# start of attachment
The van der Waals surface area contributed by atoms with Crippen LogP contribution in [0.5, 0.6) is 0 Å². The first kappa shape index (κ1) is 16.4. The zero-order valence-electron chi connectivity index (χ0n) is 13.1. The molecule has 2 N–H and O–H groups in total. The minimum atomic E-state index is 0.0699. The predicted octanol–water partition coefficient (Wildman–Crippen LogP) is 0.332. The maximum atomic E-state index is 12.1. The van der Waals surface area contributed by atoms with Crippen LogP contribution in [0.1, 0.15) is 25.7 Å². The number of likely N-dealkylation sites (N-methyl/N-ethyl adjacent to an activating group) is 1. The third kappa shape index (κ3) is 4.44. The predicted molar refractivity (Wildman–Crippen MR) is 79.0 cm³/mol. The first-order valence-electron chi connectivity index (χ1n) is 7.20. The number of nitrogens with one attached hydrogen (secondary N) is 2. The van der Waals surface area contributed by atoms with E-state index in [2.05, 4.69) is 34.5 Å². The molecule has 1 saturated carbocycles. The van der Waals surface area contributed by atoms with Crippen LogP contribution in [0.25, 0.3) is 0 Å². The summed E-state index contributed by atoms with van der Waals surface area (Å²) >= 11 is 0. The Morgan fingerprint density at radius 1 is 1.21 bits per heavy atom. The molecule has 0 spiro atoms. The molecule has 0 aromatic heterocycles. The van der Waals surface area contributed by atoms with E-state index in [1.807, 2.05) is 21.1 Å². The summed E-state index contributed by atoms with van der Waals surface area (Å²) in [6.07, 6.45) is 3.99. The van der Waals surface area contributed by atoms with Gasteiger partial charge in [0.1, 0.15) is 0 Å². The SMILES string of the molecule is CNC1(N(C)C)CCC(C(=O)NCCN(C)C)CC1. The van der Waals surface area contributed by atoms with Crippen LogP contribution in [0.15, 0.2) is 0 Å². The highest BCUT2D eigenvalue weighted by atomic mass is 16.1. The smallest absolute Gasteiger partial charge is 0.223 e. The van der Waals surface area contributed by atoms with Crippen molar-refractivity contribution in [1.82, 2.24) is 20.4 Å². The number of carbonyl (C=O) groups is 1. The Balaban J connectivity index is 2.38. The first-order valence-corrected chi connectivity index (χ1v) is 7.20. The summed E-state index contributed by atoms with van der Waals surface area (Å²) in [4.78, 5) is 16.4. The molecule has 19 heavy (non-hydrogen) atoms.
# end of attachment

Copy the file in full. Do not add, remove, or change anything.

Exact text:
The van der Waals surface area contributed by atoms with Crippen LogP contribution in [0.5, 0.6) is 0 Å². The first kappa shape index (κ1) is 16.4. The zero-order valence-electron chi connectivity index (χ0n) is 13.1. The molecule has 2 N–H and O–H groups in total. The minimum atomic E-state index is 0.0699. The predicted octanol–water partition coefficient (Wildman–Crippen LogP) is 0.332. The maximum atomic E-state index is 12.1. The van der Waals surface area contributed by atoms with Crippen LogP contribution in [0.1, 0.15) is 25.7 Å². The number of likely N-dealkylation sites (N-methyl/N-ethyl adjacent to an activating group) is 1. The third kappa shape index (κ3) is 4.44. The predicted molar refractivity (Wildman–Crippen MR) is 79.0 cm³/mol. The first-order valence-electron chi connectivity index (χ1n) is 7.20. The number of nitrogens with one attached hydrogen (secondary N) is 2. The van der Waals surface area contributed by atoms with E-state index in [2.05, 4.69) is 34.5 Å². The molecule has 1 saturated carbocycles. The van der Waals surface area contributed by atoms with Crippen LogP contribution in [0.25, 0.3) is 0 Å². The summed E-state index contributed by atoms with van der Waals surface area (Å²) >= 11 is 0. The Morgan fingerprint density at radius 1 is 1.21 bits per heavy atom. The molecule has 0 spiro atoms. The molecule has 0 aromatic heterocycles. The van der Waals surface area contributed by atoms with E-state index in [1.807, 2.05) is 21.1 Å². The summed E-state index contributed by atoms with van der Waals surface area (Å²) in [6.07, 6.45) is 3.99. The van der Waals surface area contributed by atoms with Gasteiger partial charge in [0.1, 0.15) is 0 Å². The SMILES string of the molecule is CNC1(N(C)C)CCC(C(=O)NCCN(C)C)CC1. The van der Waals surface area contributed by atoms with Crippen LogP contribution in [0.15, 0.2) is 0 Å². The highest BCUT2D eigenvalue weighted by atomic mass is 16.1. The smallest absolute Gasteiger partial charge is 0.223 e. The van der Waals surface area contributed by atoms with Crippen molar-refractivity contribution in [1.82, 2.24) is 20.4 Å². The number of carbonyl (C=O) groups is 1. The Balaban J connectivity index is 2.38. The first-order valence-corrected chi connectivity index (χ1v) is 7.20. The summed E-state index contributed by atoms with van der Waals surface area (Å²) in [4.78, 5) is 16.4. The molecule has 19 heavy (non-hydrogen) atoms.